Why It’s Good To Be A Slacker
‘Eat a balanced diet’. ‘Ensure a good work-life balance’. Balance your budget’. Notice a trend here? Balance seems to be considered a pretty important thing. Indeed it is, and perhaps nowhere as important as its role within our bodies. Without it, many of our basic motor functions get pretty damn difficult. Just ask anyone who’s suffered from Labyrinthitis, Benign Paroxysmal Positional Vertigo or Ménière’s Disease.
But even without suffering from one of those disorders, many of us struggle with poor balance. Our ability to balance is a combination of sight, vestibular (ear canals) and proprioception (our body’s ability to know where it is in space, even with our eyes closed). As we get older, our proprioceptive and vestibular systems decline, along with reflexes and coordination, resulting in diminished balance control. This is why so many elderly people fall down and break their hips or other bones. And that is one slippery slope we’d like to avoid!
So how to do that? Train your balance and coordination of course. The trusty old phrase ‘use it or lose it!’ applies here, I’m afraid. But the good news is that there are far more fun ways to train your balance than just standing on one foot. The brilliant folks at GMB recommend a programme consisting of jump spins, walking around with eyes closed (but shins beware!), as well as more advanced hand balancing techniques.
Here at Backs Etc., our training programmes often contain floor-based exercises that require a degree of balance control, as well as balance-challenging resistance exercises like single leg deadlifts and Bulgarian split squats. But one great tool that we’ve only recently started using is the slackline.
Similar to a tightrope, the slackline is stretched between two trees or other anchor points with the aim being to balance and walk along it. Unlike a tightrope, though, the slackline is a flat webbing, usually around 2 inches wide, making it easier to learn than a traditional tightrope. As the name implies, the slackline is not tensioned as tight as a tightrope. Because of this, the line moves up and down and side to side as you walk on it. The real skill then is to anticipate these slight movements of the line and move your body to compensate for them, improving your balance and core strength. Anybody first attempting to balance on a slackline will experience a violent shuddering back and forth of the line. This is due to the brain trying frantically to overcorrect the sideways motion of the line. This is similar to the way a driver may oversteer the opposite direction when skidding, causing a car to spin out of control. Fortunately, slacklining is much safer than driving!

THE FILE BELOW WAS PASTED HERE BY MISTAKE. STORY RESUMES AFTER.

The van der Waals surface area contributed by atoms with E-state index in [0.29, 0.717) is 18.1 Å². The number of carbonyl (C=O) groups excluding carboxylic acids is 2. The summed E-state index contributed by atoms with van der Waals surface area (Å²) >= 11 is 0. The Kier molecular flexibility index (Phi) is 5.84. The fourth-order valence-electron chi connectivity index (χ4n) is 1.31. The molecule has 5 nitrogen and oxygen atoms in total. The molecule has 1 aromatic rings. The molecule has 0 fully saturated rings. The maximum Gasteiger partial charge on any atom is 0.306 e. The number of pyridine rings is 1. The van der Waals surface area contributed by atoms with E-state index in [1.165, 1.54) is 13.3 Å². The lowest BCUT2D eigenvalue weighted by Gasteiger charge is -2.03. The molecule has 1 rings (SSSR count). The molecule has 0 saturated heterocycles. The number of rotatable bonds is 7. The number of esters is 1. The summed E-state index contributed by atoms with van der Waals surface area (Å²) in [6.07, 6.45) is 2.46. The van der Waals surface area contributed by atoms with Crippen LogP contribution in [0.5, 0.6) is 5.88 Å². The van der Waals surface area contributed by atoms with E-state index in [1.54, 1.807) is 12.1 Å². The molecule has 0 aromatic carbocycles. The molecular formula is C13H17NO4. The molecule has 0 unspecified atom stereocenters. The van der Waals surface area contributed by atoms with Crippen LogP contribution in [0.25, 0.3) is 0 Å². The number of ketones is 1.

So, besides improving our motor control and balance, what are some of the other benefits of slacklining?
It’s a full body workout. I mentioned core strength earlier, but slacklining requires the complete use of your entire body, engaging all your muscles and focus to prevent you from falling off the line.
It can boost memory function. A 2011 study in the scientific journal Hippocampus said, “slacklining led to an increase in the structural and functional plasticity of the hippocampus, an area of the brain responsible for navigation and memory”.
It’s inexpensive. You can buy a good quality slackline for £30-£40.
It’s portable. Take it to the park and stretch it between two trees.
It’s fun! (need I say more?)
It’s worth noting that slacklining is pretty challenging. I’ve been using ours for about a month or so and I’m still pretty bad. But I notice little improvements regularly, and that feels nice. It’s also encouraging knowing that every time I step on it, I’m making positive changes for my body and mind. Being a slacker has never felt so good!